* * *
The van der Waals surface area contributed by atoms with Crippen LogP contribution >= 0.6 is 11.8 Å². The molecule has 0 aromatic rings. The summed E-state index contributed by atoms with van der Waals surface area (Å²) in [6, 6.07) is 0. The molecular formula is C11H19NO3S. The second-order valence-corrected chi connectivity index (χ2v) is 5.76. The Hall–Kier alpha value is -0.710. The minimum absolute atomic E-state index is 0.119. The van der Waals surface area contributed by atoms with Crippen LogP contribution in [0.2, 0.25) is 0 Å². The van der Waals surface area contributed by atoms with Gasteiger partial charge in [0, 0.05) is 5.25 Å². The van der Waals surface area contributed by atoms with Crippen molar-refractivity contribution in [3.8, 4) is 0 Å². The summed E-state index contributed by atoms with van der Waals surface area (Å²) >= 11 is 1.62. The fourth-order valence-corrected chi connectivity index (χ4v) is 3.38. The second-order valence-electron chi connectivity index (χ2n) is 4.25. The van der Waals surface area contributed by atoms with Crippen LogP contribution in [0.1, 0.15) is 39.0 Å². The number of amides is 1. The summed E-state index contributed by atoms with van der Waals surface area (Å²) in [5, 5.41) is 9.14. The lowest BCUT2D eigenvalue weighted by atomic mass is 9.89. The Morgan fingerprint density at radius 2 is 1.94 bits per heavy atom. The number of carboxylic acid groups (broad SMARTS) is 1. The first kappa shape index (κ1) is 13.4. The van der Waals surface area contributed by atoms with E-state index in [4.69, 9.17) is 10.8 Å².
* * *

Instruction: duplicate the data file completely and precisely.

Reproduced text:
The van der Waals surface area contributed by atoms with Crippen LogP contribution >= 0.6 is 11.8 Å². The molecule has 0 aromatic rings. The summed E-state index contributed by atoms with van der Waals surface area (Å²) in [6, 6.07) is 0. The molecular formula is C11H19NO3S. The second-order valence-corrected chi connectivity index (χ2v) is 5.76. The Hall–Kier alpha value is -0.710. The minimum absolute atomic E-state index is 0.119. The van der Waals surface area contributed by atoms with Crippen LogP contribution in [0.2, 0.25) is 0 Å². The van der Waals surface area contributed by atoms with Gasteiger partial charge in [0, 0.05) is 5.25 Å². The van der Waals surface area contributed by atoms with Crippen molar-refractivity contribution in [3.8, 4) is 0 Å². The summed E-state index contributed by atoms with van der Waals surface area (Å²) >= 11 is 1.62. The fourth-order valence-corrected chi connectivity index (χ4v) is 3.38. The second-order valence-electron chi connectivity index (χ2n) is 4.25. The van der Waals surface area contributed by atoms with Crippen LogP contribution in [0.1, 0.15) is 39.0 Å². The number of amides is 1. The summed E-state index contributed by atoms with van der Waals surface area (Å²) in [5, 5.41) is 9.14. The lowest BCUT2D eigenvalue weighted by atomic mass is 9.89. The Morgan fingerprint density at radius 2 is 1.94 bits per heavy atom. The number of carboxylic acid groups (broad SMARTS) is 1. The first kappa shape index (κ1) is 13.4. The van der Waals surface area contributed by atoms with E-state index in [4.69, 9.17) is 10.8 Å².